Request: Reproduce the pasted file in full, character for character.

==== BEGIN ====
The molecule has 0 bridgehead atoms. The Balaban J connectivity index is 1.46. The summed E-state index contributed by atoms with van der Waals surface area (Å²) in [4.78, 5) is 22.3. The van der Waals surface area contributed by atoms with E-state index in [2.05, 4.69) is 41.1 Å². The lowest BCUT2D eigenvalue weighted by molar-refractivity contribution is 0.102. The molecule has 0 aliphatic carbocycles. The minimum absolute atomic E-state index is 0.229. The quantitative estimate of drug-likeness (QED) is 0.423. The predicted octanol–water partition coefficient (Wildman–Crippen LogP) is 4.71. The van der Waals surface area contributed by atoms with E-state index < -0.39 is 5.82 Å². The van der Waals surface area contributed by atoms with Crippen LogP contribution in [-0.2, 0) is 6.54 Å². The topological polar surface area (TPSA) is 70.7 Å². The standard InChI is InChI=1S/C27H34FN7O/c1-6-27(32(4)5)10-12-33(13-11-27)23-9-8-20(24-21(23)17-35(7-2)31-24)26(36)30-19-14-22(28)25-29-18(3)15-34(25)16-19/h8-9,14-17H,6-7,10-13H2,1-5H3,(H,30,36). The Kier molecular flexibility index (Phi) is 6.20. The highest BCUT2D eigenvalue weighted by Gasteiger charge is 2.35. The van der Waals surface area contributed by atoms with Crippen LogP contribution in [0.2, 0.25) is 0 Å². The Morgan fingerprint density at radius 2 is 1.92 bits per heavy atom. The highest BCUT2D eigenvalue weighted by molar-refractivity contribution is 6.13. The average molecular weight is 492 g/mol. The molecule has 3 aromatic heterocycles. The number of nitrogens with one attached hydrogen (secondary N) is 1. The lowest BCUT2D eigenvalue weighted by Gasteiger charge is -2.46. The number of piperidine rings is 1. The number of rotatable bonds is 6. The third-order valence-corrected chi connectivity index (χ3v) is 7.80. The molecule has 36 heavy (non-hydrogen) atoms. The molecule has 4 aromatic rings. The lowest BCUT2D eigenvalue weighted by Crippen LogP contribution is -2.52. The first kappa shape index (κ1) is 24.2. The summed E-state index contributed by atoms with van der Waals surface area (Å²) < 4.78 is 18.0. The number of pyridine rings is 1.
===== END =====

The molecule has 0 bridgehead atoms. The Balaban J connectivity index is 1.46. The summed E-state index contributed by atoms with van der Waals surface area (Å²) in [4.78, 5) is 22.3. The van der Waals surface area contributed by atoms with E-state index in [2.05, 4.69) is 41.1 Å². The lowest BCUT2D eigenvalue weighted by molar-refractivity contribution is 0.102. The molecule has 0 aliphatic carbocycles. The minimum absolute atomic E-state index is 0.229. The quantitative estimate of drug-likeness (QED) is 0.423. The predicted octanol–water partition coefficient (Wildman–Crippen LogP) is 4.71. The van der Waals surface area contributed by atoms with E-state index < -0.39 is 5.82 Å². The van der Waals surface area contributed by atoms with Crippen LogP contribution in [-0.2, 0) is 6.54 Å². The topological polar surface area (TPSA) is 70.7 Å². The standard InChI is InChI=1S/C27H34FN7O/c1-6-27(32(4)5)10-12-33(13-11-27)23-9-8-20(24-21(23)17-35(7-2)31-24)26(36)30-19-14-22(28)25-29-18(3)15-34(25)16-19/h8-9,14-17H,6-7,10-13H2,1-5H3,(H,30,36). The Kier molecular flexibility index (Phi) is 6.20. The highest BCUT2D eigenvalue weighted by Gasteiger charge is 2.35. The van der Waals surface area contributed by atoms with Crippen LogP contribution in [0.2, 0.25) is 0 Å². The Morgan fingerprint density at radius 2 is 1.92 bits per heavy atom. The highest BCUT2D eigenvalue weighted by molar-refractivity contribution is 6.13. The average molecular weight is 492 g/mol. The molecule has 3 aromatic heterocycles. The number of nitrogens with one attached hydrogen (secondary N) is 1. The lowest BCUT2D eigenvalue weighted by Gasteiger charge is -2.46. The number of piperidine rings is 1. The number of rotatable bonds is 6. The third-order valence-corrected chi connectivity index (χ3v) is 7.80. The molecule has 36 heavy (non-hydrogen) atoms. The molecule has 4 aromatic rings. The lowest BCUT2D eigenvalue weighted by Crippen LogP contribution is -2.52. The first kappa shape index (κ1) is 24.2. The summed E-state index contributed by atoms with van der Waals surface area (Å²) < 4.78 is 18.0. The number of pyridine rings is 1.